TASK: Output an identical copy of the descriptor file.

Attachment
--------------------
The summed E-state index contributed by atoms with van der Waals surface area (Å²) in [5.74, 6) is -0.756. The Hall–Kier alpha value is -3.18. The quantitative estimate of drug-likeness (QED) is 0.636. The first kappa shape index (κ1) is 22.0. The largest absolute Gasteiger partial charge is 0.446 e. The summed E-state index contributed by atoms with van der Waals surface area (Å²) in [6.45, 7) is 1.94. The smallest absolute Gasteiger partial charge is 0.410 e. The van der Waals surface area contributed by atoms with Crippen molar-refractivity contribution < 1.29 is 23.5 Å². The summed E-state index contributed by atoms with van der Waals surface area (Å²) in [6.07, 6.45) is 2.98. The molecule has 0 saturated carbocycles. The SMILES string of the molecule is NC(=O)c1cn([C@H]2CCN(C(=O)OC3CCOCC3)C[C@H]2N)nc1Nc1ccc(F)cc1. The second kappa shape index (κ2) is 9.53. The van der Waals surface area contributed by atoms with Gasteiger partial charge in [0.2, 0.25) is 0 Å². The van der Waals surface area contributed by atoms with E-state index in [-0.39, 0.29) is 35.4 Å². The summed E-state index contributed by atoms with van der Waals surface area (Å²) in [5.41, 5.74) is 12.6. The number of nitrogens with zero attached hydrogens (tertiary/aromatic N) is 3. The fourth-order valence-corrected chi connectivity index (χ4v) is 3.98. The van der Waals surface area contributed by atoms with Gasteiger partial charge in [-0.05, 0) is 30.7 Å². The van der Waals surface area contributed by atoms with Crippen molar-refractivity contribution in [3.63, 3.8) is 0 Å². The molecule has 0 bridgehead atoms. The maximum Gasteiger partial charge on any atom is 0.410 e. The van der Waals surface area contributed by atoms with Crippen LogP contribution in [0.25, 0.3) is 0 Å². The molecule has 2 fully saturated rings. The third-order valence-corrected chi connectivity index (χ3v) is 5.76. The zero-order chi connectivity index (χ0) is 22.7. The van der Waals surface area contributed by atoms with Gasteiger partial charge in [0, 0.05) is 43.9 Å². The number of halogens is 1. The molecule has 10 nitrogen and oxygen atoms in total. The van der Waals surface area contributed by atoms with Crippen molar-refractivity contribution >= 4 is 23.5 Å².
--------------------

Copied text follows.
The summed E-state index contributed by atoms with van der Waals surface area (Å²) in [5.74, 6) is -0.756. The Hall–Kier alpha value is -3.18. The quantitative estimate of drug-likeness (QED) is 0.636. The first kappa shape index (κ1) is 22.0. The largest absolute Gasteiger partial charge is 0.446 e. The summed E-state index contributed by atoms with van der Waals surface area (Å²) in [6.45, 7) is 1.94. The smallest absolute Gasteiger partial charge is 0.410 e. The van der Waals surface area contributed by atoms with Crippen molar-refractivity contribution < 1.29 is 23.5 Å². The summed E-state index contributed by atoms with van der Waals surface area (Å²) in [6.07, 6.45) is 2.98. The molecule has 0 saturated carbocycles. The SMILES string of the molecule is NC(=O)c1cn([C@H]2CCN(C(=O)OC3CCOCC3)C[C@H]2N)nc1Nc1ccc(F)cc1. The second kappa shape index (κ2) is 9.53. The van der Waals surface area contributed by atoms with Gasteiger partial charge in [0.2, 0.25) is 0 Å². The van der Waals surface area contributed by atoms with E-state index in [-0.39, 0.29) is 35.4 Å². The summed E-state index contributed by atoms with van der Waals surface area (Å²) in [5.41, 5.74) is 12.6. The number of nitrogens with zero attached hydrogens (tertiary/aromatic N) is 3. The fourth-order valence-corrected chi connectivity index (χ4v) is 3.98. The van der Waals surface area contributed by atoms with Gasteiger partial charge in [-0.05, 0) is 30.7 Å². The van der Waals surface area contributed by atoms with Crippen molar-refractivity contribution in [3.63, 3.8) is 0 Å². The molecule has 0 bridgehead atoms. The maximum Gasteiger partial charge on any atom is 0.410 e. The van der Waals surface area contributed by atoms with Crippen LogP contribution in [0.25, 0.3) is 0 Å². The molecule has 2 fully saturated rings. The third-order valence-corrected chi connectivity index (χ3v) is 5.76. The zero-order chi connectivity index (χ0) is 22.7. The van der Waals surface area contributed by atoms with Gasteiger partial charge in [0, 0.05) is 43.9 Å². The number of halogens is 1. The molecule has 10 nitrogen and oxygen atoms in total. The van der Waals surface area contributed by atoms with Crippen molar-refractivity contribution >= 4 is 23.5 Å².